The Australian band Hiatus Kaiyote emerged in 2013 with an amorphous sound that pulled in rock, funk and soul, and caught the ear of Questlove, Erykah Badu and Q-Tip. Drake was listening, too: In 2017, he sampled a song from the band’s second LP for his playlist “More Life.” The group’s singer and guitarist, Naomi Saalfield, known as Nai Palm, appeared on his follow-up album, “Scorpion.” A few months later, she was diagnosed with breast cancer.
“Ultimately, I became obsessed with the concept of impermanence,” Saalfield, 32, said on a video call, speaking from an almost pitch-black room in her home in Fitzroy, a suburb of Melbourne. “Time is an illusion that you have forever, but no one knows how much time they have. And when you have a massive life scare, it really puts that in perspective.”
The band — which includes the bassist Paul Bender, the keyboardist Simon Mavin and the drummer Perrin Moss — incorporated that urgency into “Mood Valiant,” its first album in six years, which came out on Friday. Through bright textures and sunlit Brazilian rhythms, it scores a trek from darkness to light, providing the soundtrack of what turned into a very personal journey.
Before Hiatus Kaiyote earned praise from some of neo-soul and hip-hop’s big names, it was a local group in Melbourne developing its hybrid sound organically. The band formed more than a decade ago, after Bender saw Saalfield playing a pink guitar in a small club and handed her a business card. She never called him, but a year later, they bumped into each other and began working on new music together. Moss and Mavin soon joined them, and the quartet started playing esoteric music with odd time signatures and complex rhythmic structures.
“There was no normality to the way we were approaching this music,” Mavin, 38, said. “And it kind of opened my eyes to a whole new creative channel.”
Hiatus Kaiyote’s debut, “Tawk Tomahawk,” arrived in 2013, and its 2015 follow-up, “Choose Your Weapon,” with its barrage of psych-funk blowouts and moody space-outs, landed as part of the moment that brought D’Angelo’s “Black Messiah,” Kendrick Lamar’s “To Pimp a Butterfly” and Kamasi Washington’s “The Epic.”
“It was such a multitude of things,” Bender said of the group’s second album, which is packed with directional shifts. “I think that’s why the title fit. It’s like, ‘What do you want to choose today? What kind of vibe are you in?’”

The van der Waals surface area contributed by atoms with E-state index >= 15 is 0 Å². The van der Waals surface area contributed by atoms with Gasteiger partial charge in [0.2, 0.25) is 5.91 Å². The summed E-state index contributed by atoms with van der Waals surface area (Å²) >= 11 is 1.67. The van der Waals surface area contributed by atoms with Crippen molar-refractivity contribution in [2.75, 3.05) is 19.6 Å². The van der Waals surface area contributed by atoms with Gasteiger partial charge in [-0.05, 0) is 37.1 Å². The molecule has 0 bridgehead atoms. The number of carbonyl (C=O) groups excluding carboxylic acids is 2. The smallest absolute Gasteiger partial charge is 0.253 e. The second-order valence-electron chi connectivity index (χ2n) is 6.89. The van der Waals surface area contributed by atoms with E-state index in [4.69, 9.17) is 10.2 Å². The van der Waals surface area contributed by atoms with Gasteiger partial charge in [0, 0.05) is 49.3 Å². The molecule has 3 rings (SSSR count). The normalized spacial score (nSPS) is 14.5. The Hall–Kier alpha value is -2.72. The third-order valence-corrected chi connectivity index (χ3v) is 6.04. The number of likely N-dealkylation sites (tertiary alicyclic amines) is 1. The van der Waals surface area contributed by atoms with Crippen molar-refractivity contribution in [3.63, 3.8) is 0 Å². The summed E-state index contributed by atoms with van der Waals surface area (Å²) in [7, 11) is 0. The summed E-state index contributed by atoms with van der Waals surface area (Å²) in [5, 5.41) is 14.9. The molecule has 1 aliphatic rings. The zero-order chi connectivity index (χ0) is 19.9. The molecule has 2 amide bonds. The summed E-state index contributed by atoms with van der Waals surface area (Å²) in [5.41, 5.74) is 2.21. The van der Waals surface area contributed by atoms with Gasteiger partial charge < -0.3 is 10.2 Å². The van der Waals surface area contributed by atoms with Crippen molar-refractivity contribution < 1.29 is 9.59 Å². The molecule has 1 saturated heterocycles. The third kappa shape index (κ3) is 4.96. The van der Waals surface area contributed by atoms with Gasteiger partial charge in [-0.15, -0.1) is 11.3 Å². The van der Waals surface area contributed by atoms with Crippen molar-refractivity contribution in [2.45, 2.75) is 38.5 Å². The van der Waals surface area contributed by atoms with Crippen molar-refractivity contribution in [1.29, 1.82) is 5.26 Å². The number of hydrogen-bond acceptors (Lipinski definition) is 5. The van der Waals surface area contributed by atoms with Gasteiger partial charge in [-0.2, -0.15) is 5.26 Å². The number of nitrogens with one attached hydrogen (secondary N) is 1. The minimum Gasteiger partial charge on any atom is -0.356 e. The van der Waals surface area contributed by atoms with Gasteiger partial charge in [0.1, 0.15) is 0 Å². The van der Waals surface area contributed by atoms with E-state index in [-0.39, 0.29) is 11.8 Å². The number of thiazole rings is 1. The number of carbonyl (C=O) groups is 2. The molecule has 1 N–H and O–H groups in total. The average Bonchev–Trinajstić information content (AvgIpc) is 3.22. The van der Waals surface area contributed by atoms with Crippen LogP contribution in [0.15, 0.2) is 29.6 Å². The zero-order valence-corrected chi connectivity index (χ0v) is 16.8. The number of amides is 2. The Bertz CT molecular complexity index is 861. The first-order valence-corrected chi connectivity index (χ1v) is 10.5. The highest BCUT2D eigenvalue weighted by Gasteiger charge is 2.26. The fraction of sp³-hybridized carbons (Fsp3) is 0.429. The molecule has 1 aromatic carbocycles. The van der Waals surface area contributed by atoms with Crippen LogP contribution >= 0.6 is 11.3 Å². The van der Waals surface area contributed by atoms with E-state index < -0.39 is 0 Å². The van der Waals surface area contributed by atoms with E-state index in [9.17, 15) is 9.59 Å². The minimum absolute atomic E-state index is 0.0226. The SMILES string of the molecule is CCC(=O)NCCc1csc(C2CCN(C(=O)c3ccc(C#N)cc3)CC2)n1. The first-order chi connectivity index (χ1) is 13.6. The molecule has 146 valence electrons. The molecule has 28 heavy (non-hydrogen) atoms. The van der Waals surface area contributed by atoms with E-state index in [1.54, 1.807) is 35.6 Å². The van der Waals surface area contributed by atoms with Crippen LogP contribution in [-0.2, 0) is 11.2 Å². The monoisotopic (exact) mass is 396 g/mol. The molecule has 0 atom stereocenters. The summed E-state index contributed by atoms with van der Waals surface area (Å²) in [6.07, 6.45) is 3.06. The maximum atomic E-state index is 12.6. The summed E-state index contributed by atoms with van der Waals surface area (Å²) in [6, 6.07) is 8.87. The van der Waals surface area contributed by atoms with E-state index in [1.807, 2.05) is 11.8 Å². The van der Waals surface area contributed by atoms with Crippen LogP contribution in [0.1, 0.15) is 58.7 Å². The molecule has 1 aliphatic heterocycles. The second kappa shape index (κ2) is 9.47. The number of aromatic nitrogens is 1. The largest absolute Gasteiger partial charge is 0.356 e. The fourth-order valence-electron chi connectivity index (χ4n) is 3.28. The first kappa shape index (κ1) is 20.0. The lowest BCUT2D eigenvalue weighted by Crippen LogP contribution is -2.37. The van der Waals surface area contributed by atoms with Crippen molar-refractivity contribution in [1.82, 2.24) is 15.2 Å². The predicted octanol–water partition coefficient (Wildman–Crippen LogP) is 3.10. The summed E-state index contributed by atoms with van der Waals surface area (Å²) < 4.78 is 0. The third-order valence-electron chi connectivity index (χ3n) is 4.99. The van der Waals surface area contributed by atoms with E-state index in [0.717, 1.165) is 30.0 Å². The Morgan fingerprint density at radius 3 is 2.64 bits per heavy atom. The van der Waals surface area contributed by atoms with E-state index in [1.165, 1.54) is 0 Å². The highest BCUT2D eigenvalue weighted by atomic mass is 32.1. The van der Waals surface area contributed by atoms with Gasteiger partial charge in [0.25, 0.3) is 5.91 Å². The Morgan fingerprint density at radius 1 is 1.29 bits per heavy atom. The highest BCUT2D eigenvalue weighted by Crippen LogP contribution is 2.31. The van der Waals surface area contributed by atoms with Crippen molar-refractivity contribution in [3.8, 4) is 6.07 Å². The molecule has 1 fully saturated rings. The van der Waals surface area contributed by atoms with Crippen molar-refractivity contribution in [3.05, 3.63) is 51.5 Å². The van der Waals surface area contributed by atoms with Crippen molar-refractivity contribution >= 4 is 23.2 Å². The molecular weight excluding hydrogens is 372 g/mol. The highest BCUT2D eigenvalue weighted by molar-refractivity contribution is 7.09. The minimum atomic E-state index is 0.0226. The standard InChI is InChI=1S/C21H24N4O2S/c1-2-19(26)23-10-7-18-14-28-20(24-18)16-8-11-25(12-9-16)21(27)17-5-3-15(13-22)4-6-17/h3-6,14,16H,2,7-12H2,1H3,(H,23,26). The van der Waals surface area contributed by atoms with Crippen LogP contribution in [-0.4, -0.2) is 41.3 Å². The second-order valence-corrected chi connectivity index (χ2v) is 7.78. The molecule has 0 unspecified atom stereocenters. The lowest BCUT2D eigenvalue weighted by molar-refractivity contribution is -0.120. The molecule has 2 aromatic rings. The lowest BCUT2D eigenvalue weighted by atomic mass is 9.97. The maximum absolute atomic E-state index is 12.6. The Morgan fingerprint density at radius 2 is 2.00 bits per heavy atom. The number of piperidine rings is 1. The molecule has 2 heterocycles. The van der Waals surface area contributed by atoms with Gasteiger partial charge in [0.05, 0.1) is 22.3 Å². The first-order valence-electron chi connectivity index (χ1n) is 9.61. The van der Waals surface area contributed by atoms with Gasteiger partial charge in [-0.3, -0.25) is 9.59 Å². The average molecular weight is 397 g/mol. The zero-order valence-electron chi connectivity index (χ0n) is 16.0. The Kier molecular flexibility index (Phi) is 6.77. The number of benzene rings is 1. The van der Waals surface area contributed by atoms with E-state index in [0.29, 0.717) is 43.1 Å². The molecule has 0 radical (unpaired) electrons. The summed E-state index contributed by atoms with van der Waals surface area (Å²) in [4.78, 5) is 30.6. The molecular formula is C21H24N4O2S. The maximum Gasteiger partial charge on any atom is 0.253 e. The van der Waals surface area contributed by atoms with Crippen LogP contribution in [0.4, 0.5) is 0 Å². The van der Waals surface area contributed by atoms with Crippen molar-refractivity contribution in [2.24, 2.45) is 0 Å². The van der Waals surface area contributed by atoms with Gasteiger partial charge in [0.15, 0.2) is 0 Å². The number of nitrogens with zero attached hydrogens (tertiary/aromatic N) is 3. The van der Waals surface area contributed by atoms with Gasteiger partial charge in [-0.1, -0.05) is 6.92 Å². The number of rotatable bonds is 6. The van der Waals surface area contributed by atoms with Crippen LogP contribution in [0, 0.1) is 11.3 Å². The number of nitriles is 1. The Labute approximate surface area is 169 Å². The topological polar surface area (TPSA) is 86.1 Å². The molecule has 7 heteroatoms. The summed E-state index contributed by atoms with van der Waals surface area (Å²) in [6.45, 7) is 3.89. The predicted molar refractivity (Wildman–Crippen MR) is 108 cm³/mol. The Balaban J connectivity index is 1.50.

The band had completed instrumentals for “Mood Valiant” when Saalfield learned she had breast cancer — the disease that killed her mother — and she returned to Australia for an emergency mastectomy. When she recovered and returned to the studio, she came back with a renewed perspective on her personal and professional lives.
“Ultimately, when I got sick, I was like, ‘What do you want from life? Who are you and what do you want to leave behind?’” Saalfield said. “It was actually a really powerful place to record from. I know what it is I am meant to do with my life and I’m going to do it as long as I’m here. And it kind of lit a fire under my butt.”
It also inspired her to embrace the spiritual, already a part of the band’s alchemy. On a trip to Rio de Janeiro to record with the noted Brazilian composer Arthur Verocai, who contributed string and horn arrangements for the tropicalia-infused “Get Sun,” Saalfield stayed in the Amazon rainforest for 10 days, and took part in the kambo ritual of wiping frog poison onto her skin to remove the toxins in her body. She also recorded voice memos and used the clips for interludes on the album. The opening cut, “Flight of the Tiger Lily,” features two elders from the Varinawa people teaching her how to say the names of birds; “Hush Rattle” samples local women singing in their native language.
“There’s always a spiritual element to our music,” Moss, 35, said. “In Hiatus, the more we’re in touch with our spiritual side, and more of a conduit for ideas, the better.”
With its warped strings, dusty drums and introspective lyrics that embrace life, “Mood Valiant” has the feel of a ’70s Brazilian psych album. It’s being released by Brainfeeder, a label started in 2008 by the experimental producer Flying Lotus as a home for alternative soul, hip-hop and electronica.
Saalfield said she hopes the LP will touch people when they need it most. “Everybody experiences suffering,” she said. “Everybody experiences joy, no matter how privileged you are or if you have nothing. The beautiful thing is that music is universal. If you can reach people in their darkest hour and comfort them, that’s what it’s for. And that’s what music does for me. It saved me in my darkest hour.”